MEET A SCIENTOLOGIST: Former British Thai Boxing Champ Pete Dwan Helps Kids Face Down a Formidable Challenger: Drugs

Reaching kids in the United Kingdom with his timely Truth About Drugs message, the Scientologist from Manchester urges them to steer clear of the choice that nearly killed him some 28 years ago. "I know what it means to have a problem with drugs," says Pete Dwan. "I was only 21 when my liver stopped working and I almost died."

Nov 17, 2015, 13:13 ET from Church of the Scientology International

MANCHESTER, United Kingdom, Nov. 17, 2015 /PRNewswire/ -- It's now been 30 years since Dwan almost succumbed to his lethal drug habit. He went on to become a British Thai Boxing champion nearly two decades ago. Now, at 51, he's dedicated his life to battling an opponent that is not as visible but even more deadly—drug abuse—and to reaching kids before the dealers do.

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"I tell them my story," says the Manchester native. "They can see I know what I'm talking about."

Indeed he does. And Dwan uses that wisdom to convince young people that the path to drugs is a dead end—sometimes literally. "They're at the age where they're making decisions about their future," he says, "and they recognize the truth."

Dwan is as committed and determined in his latest quest as he was about earning his boxing title in 1998. Over the past 10 years, he has spoken to more than 81,000 kids, convincing them to steer clear of the drugs and alcohol that almost took him down permanently as a young adult.

The enthusiastic Dwan currently seeks corporate sponsorship that would enable him to devote himself full-time to delivering the drug education lectures. A onetime youth kickboxing coach, he has of late committed himself to carrying out drug prevention—supporting himself financially by working weekends.

Having become a Scientologist some 11 years ago, Dwan uses Truth About Drugs booklets in his program. It's part of a drug prevention initiative supported by the Church of Scientology, one that he praises for its veracity and effectiveness. The materials, he says, are unrivaled in driving home the drug education message.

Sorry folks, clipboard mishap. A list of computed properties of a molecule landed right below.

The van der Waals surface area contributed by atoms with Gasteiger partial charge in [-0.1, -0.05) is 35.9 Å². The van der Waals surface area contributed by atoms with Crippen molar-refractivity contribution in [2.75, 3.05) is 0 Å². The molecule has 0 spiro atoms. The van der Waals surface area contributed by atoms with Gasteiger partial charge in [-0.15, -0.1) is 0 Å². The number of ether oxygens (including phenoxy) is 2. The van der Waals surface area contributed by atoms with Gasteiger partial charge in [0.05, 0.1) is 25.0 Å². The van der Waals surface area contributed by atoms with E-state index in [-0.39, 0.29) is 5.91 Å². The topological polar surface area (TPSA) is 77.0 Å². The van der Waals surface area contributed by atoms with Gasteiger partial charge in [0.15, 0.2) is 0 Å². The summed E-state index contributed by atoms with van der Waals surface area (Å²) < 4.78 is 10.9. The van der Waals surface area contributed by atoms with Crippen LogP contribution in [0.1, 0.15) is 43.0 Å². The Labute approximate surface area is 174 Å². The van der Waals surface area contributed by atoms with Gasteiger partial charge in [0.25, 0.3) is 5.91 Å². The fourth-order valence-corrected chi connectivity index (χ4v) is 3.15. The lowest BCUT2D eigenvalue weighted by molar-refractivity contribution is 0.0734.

"Kids have a lot of false information," Dwan believes. "The booklets give them the basic facts. I like them because they are getting the truth out there, in amongst all of the confusion and conflicting data. And the booklets travel—you have no idea how many hands they will go through."

Teachers are often surprised by the lightheartedness and inspiration of Dwan's presentations. "They expect the talk to be hard-hitting and serious," he notes, "but at the end, everyone is really happy and they're all high five-ing me."

Through his lectures, Dwan is not only educating young people but building a grassroots movement.

"I've surveyed thousands of kids after giving them the talk," he says. "The biggest thing they say to the question of 'How can you use what you learned today?' is 'I can help someone else with it.'"

Dwan recalls that when he was taking drugs, there weren't as many drugs available and information about their potency and danger was hard to find. Drug abuse was thought to be mostly restricted to rock stars and celebrities. That's hardly the case today.

"Kids get so much information thrown at them, so many lies," Dwan says. "If we educate all of our young people, we can have a society where no one does drugs. The reason I do what I do—and why I am so passionate about it—is because I know I'm making a difference."

The Scientology religion was founded by author and philosopher L. Ron Hubbard. The first Church of Scientology was formed in Los Angeles in 1954 and the religion has expanded to more than 11,000 Churches, Missions and affiliated groups, with millions of members in 167 countries.

SOURCE Church of the Scientology International



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